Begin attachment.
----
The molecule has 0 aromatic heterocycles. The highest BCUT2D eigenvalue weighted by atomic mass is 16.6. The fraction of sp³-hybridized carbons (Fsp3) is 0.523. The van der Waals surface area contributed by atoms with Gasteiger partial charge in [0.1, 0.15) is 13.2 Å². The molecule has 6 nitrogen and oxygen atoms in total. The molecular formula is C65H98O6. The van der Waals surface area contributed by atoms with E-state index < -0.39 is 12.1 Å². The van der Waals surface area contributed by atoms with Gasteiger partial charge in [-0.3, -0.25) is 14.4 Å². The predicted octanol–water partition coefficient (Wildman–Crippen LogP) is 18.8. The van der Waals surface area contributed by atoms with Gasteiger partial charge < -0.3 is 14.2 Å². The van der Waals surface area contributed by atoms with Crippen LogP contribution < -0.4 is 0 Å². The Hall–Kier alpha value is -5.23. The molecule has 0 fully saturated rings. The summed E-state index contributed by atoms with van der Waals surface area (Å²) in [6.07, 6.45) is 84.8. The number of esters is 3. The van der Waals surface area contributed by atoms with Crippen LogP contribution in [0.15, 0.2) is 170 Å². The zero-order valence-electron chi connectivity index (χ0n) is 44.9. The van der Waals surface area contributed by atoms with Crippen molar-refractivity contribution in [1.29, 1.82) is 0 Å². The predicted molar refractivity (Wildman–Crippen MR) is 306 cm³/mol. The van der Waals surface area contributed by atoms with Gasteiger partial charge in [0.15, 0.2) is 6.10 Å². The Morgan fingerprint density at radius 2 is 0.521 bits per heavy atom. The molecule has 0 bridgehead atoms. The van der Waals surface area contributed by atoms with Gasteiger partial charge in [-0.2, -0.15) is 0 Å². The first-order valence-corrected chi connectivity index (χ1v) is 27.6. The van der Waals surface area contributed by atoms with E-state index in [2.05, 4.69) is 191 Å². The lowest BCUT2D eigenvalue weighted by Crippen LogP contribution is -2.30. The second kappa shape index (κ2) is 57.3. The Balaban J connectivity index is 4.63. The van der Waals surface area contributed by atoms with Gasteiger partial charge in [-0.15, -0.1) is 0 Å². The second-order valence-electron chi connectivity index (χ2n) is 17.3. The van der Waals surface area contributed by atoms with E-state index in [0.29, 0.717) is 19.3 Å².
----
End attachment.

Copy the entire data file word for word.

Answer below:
The molecule has 0 aromatic heterocycles. The highest BCUT2D eigenvalue weighted by atomic mass is 16.6. The fraction of sp³-hybridized carbons (Fsp3) is 0.523. The van der Waals surface area contributed by atoms with Gasteiger partial charge in [0.1, 0.15) is 13.2 Å². The molecule has 6 nitrogen and oxygen atoms in total. The molecular formula is C65H98O6. The van der Waals surface area contributed by atoms with E-state index < -0.39 is 12.1 Å². The van der Waals surface area contributed by atoms with Gasteiger partial charge in [-0.3, -0.25) is 14.4 Å². The predicted octanol–water partition coefficient (Wildman–Crippen LogP) is 18.8. The van der Waals surface area contributed by atoms with Gasteiger partial charge < -0.3 is 14.2 Å². The van der Waals surface area contributed by atoms with Crippen LogP contribution < -0.4 is 0 Å². The Hall–Kier alpha value is -5.23. The molecule has 0 fully saturated rings. The summed E-state index contributed by atoms with van der Waals surface area (Å²) in [6.07, 6.45) is 84.8. The number of esters is 3. The van der Waals surface area contributed by atoms with Crippen LogP contribution in [0.15, 0.2) is 170 Å². The zero-order valence-electron chi connectivity index (χ0n) is 44.9. The van der Waals surface area contributed by atoms with Crippen molar-refractivity contribution in [1.29, 1.82) is 0 Å². The predicted molar refractivity (Wildman–Crippen MR) is 306 cm³/mol. The van der Waals surface area contributed by atoms with Gasteiger partial charge in [0.15, 0.2) is 6.10 Å². The Morgan fingerprint density at radius 2 is 0.521 bits per heavy atom. The molecule has 0 bridgehead atoms. The van der Waals surface area contributed by atoms with Gasteiger partial charge in [-0.2, -0.15) is 0 Å². The first-order valence-corrected chi connectivity index (χ1v) is 27.6. The van der Waals surface area contributed by atoms with E-state index in [2.05, 4.69) is 191 Å². The lowest BCUT2D eigenvalue weighted by Crippen LogP contribution is -2.30. The second kappa shape index (κ2) is 57.3. The Balaban J connectivity index is 4.63. The van der Waals surface area contributed by atoms with Gasteiger partial charge in [-0.15, -0.1) is 0 Å². The second-order valence-electron chi connectivity index (χ2n) is 17.3. The van der Waals surface area contributed by atoms with E-state index in [0.29, 0.717) is 19.3 Å².